Double Bass Lessons and Cello Lessons

I offer Cello and Double Bass tuition to pupils of all ages and abilities both with one to one lessons and online tuition. These are bespoke lessons tailored for each pupil and focus on the individual’s needs, aims and abilities.

Music theory tuition and Recorder lessons are also offered up to Grade 8 standard and Violin lesson are also offered up to Intermediate standard.

“I live my daydreams in music. I see my life in terms of music… I get most joy in life out of music”Albert Einstein

Learning to play a musical instrument is a wonderful experience, can bring great joy to yourself and others and enhances the creative thought process. Many of the greatest minds have cited music as a driving force behind their work.

“The theory of relativity occurred to me by intuition, and music is the driving force behind this intuition. My parents had me study the violin from the time I was six. My new discovery is the result of musical perception”Albert Einstein

I am a highly motivated professional musician and private music teacher with a broad range of skills. Drawing on over 15 years of teaching experience, I believe passionately in passing on those skills that others have given to me and aim to fully equip the student with a broad musical skill-set so that they can develop into confident, independent learners.

Throughout my years of teaching I have developed a method of teaching drawing on aspects of Suzuki method, Dalcroze and Kodally methods. I have attended several Dalcroze teaching courses alongside seminars ran by the renowned educator Paul Harris.

One to one lessons are offered at lengths of 30 minutes, 45 minutes 60 minutes or longer if required. Tuition is normally given at home although external lessons are offered if requested. I teach weekdays during the daytime, after school and all day on Saturdays.

Students attend lessons from the local area as well as travelling further afield. I currently have students from Timperley, Altrincham, Hale, Chorlton, Hulme, Withington, Lymm, Didsbury and central Manchester.

Many pupils (and parents) may wish to sit exams and I offer specialist tuition for both the ABRSM and Trinity Guildhall examinations.

Alongside my private tuition I also teach in schools and my current teaching activities include;

  • Tutor of Double Bass for Altrincham Grammar School for Girls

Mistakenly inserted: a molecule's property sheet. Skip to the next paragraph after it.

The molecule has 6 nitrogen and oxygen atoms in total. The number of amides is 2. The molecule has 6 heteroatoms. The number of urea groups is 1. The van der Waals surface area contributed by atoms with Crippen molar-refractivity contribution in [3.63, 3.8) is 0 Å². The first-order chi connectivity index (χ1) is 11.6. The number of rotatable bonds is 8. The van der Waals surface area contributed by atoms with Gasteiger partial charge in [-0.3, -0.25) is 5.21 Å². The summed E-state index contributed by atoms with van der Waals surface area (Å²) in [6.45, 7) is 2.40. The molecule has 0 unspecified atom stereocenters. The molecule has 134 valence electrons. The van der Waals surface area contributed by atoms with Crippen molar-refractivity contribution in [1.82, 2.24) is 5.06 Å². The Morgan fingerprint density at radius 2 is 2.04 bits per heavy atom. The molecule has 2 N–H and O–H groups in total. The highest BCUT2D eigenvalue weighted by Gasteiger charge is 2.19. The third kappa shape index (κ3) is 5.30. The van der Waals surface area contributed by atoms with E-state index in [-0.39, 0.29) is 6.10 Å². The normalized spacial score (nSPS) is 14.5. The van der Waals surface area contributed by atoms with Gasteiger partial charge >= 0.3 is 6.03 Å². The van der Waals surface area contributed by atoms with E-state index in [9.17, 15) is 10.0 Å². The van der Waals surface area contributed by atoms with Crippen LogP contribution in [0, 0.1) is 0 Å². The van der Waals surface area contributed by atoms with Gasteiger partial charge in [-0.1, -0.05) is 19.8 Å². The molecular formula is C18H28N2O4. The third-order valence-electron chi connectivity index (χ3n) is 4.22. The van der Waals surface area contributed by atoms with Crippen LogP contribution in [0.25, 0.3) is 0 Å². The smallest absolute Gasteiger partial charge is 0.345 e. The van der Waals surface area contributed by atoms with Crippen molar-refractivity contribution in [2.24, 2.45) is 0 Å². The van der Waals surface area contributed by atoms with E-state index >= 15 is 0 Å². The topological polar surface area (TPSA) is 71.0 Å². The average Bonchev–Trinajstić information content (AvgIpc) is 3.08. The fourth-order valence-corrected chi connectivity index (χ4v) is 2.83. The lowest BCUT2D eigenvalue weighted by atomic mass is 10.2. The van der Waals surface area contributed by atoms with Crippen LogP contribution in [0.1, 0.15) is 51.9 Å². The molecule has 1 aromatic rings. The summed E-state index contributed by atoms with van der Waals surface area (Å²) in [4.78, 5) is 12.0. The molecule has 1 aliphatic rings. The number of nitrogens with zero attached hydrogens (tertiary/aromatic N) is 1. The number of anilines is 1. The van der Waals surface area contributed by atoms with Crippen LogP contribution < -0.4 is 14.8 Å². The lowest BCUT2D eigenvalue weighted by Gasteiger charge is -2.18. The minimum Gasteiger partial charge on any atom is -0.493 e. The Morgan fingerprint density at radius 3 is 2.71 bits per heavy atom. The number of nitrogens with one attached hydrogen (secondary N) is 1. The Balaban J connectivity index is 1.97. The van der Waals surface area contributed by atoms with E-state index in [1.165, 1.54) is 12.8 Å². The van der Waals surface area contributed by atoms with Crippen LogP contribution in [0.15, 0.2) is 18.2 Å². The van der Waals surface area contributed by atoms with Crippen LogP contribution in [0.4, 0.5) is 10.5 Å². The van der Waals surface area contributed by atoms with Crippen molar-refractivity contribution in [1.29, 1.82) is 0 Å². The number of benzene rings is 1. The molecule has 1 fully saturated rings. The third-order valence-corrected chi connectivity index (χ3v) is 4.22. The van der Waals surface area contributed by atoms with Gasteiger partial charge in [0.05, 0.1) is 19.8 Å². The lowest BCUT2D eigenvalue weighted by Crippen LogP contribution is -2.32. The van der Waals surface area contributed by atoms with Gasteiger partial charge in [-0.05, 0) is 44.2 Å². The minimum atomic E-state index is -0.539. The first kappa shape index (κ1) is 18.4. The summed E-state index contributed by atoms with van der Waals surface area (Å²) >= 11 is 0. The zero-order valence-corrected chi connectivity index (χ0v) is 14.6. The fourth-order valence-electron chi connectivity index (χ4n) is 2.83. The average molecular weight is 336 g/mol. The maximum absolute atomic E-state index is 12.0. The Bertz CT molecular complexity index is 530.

• Tutor of Lower Strings, Strings Ensemble Director and Classroom support for class music lessons at Altrincham Grammar School for Boys
  • Tutor of Cello and String Ensemble Director at Loreto Preparatory School
  • Strings Tutor at The Ryley’s Preparatory School

Alongside a busy teaching schedule, I Direct several String and Lower String ensembles which range in age groups and standards all of which I arrange bespoke Ensemble music for, catering to each players individual standard.

I also offer presentations and assembly talks demonstrating the lower strings instruments, their History and associated repertoire.

If you are interested in studying the Double Bass, Cello, Recorder, or beginner Violin, are a parent thinking of lessons for your child or a school interested in a presentation then contact me and we can discuss it further.

  • Exams

    If pupils wish they are able to take graded exams and diplomas. Exams are offered from grades 1-8 with grade 8 being the highest non-professional standard in instrumental performance. I enter all exam candidates through the Associated Board of the Royal Schools of Music (ABRSM) or Trininty College London (TCL). There are also examinations offered in music theory and grade 5 theory is a requirement in order to pregress to grade 6 with ABRSM.

    "It is well worth remembering is the progress made during this preparation period that really matters"Clara Taylor, Chief Examiner, ABRSM

    I prepare pupils for exams as part of a well rounded curriculum. It is important to remember that exams can be a good milestone and target to aim for but they are not intended to be used as a curriculum. It is very important that pupils study other music, as exam pieces can make very good test pieces, but are often lacking in educational value.

    "exam syllabuses are not intended to provide a complete curriculum"Clara Taylor, Chief Examiner, ABRSM

    100% of pupils that have taken exams with me have passed them, with a considerable proportion achieving distinctions.